"I don’t feel good enough". This is the most common phrase I encounter in the counseling room. Feeling not good enough can have an impact on everything from work to relationships, and everything in between. But where does it come from?
Where does feeling not good enough begin?
From the ages of 0 to 18, we develop beliefs about ourselves, others and the world. When we endure criticism, rejection or even heavily self-compare in childhood or adolescence, this then leads to a core belief around not being good enough. NCE’s or Noxious childhood experiences build core beliefs. NCE’s can include rejection from a parent or caregiver, negative self-comparison with a sibling or even bullying in school.
How does a negative core belief effect me present day?
When we feel not good enough, we fear vulnerability. More often than not, when we feel not good enough, this sparks feelings of being an ‘imposter’. Feeling like an imposter in work or in a relationship can feel that we need to put guards up or people will see our biggest fear that we aren’t good enough and will reject us as a result. This fear of rejection is something we can carry with our constantly, and it is a heavy weight to carry.
Due to fearing rejection and vulnerability, we adopt coping mechanisms in order to cover up or outrun that fear of vulnerability. This can look different to different people, but more often than not it can include self-sabotage. Feelings of guilt, blame, shame, being unlovable or imperfect can spark pleasing, avoidance, perfectionism, imitation, seeking reassurance or even compulsive lying. In some cases, cheating or dishonesty can be last case resorts to escape feelings of guilt or shame.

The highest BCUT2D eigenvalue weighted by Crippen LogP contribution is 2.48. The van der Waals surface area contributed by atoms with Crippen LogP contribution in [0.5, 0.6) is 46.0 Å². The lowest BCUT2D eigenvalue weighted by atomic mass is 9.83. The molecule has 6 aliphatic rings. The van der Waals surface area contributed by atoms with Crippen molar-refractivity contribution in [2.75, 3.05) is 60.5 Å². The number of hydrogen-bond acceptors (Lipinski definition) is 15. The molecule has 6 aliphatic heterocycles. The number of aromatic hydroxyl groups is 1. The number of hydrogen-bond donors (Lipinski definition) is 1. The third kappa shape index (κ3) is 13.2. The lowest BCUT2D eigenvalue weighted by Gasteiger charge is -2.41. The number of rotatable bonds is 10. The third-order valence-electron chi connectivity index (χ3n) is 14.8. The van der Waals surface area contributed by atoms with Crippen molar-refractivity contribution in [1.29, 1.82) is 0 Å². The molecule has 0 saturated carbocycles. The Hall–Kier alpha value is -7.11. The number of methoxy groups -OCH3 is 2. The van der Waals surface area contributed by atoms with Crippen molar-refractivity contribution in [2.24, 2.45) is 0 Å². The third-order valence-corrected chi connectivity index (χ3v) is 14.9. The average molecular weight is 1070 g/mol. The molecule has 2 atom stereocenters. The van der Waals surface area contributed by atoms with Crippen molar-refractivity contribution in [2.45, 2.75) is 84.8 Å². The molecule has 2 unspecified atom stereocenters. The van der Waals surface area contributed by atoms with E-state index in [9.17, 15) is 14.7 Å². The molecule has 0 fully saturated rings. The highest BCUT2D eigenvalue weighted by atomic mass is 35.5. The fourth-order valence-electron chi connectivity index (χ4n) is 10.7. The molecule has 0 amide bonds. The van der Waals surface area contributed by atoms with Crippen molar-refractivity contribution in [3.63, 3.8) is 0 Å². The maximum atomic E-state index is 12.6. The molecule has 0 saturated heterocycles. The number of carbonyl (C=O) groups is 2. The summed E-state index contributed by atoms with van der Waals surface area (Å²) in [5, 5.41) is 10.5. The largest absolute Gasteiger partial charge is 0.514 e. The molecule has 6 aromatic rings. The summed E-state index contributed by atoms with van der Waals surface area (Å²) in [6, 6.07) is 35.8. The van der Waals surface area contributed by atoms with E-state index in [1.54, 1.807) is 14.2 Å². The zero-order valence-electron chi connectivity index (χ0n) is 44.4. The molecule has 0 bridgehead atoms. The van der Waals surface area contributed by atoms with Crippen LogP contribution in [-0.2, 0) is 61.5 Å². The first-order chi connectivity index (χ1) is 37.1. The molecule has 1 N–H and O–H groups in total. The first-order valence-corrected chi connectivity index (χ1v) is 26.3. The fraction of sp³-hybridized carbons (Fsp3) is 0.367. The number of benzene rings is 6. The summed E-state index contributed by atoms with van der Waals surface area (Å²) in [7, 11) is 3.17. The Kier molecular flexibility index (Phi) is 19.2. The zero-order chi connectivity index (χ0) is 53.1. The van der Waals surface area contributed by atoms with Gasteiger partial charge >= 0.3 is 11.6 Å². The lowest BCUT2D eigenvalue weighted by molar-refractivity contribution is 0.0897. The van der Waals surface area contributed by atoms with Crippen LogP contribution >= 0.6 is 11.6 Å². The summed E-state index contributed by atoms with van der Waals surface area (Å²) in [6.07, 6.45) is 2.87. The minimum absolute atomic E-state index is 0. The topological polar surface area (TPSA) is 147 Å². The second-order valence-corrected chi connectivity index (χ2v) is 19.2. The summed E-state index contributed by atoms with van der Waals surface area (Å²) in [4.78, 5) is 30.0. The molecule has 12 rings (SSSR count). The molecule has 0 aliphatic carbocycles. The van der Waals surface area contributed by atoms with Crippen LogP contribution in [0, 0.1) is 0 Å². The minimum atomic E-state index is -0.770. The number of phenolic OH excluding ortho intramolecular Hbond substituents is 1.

What does this cost me?
The biggest difficulty with feeling ‘not good enough’, is that you never allow yourself to be vulnerable or honest with the people around you, and this leads to isolation. Isolation and loneliness have been clinically proven to have a direct impact on our neurological patterns and brain function causes anxiety and depression.
How can I change things for the better?
CBT uses a two-pronged approach to challenge negative thinking patterns, about yourself and other people and directly targets harmful behaviors which are leading to isolation. Jessica Leigh CBT pulls in self-compassion and self-esteem building in order to ensure that you are building newly learned skills on a firm foundation.
For more information on how CBT can help you, please request a callback or drop us an inquiry.
Thank you for reading.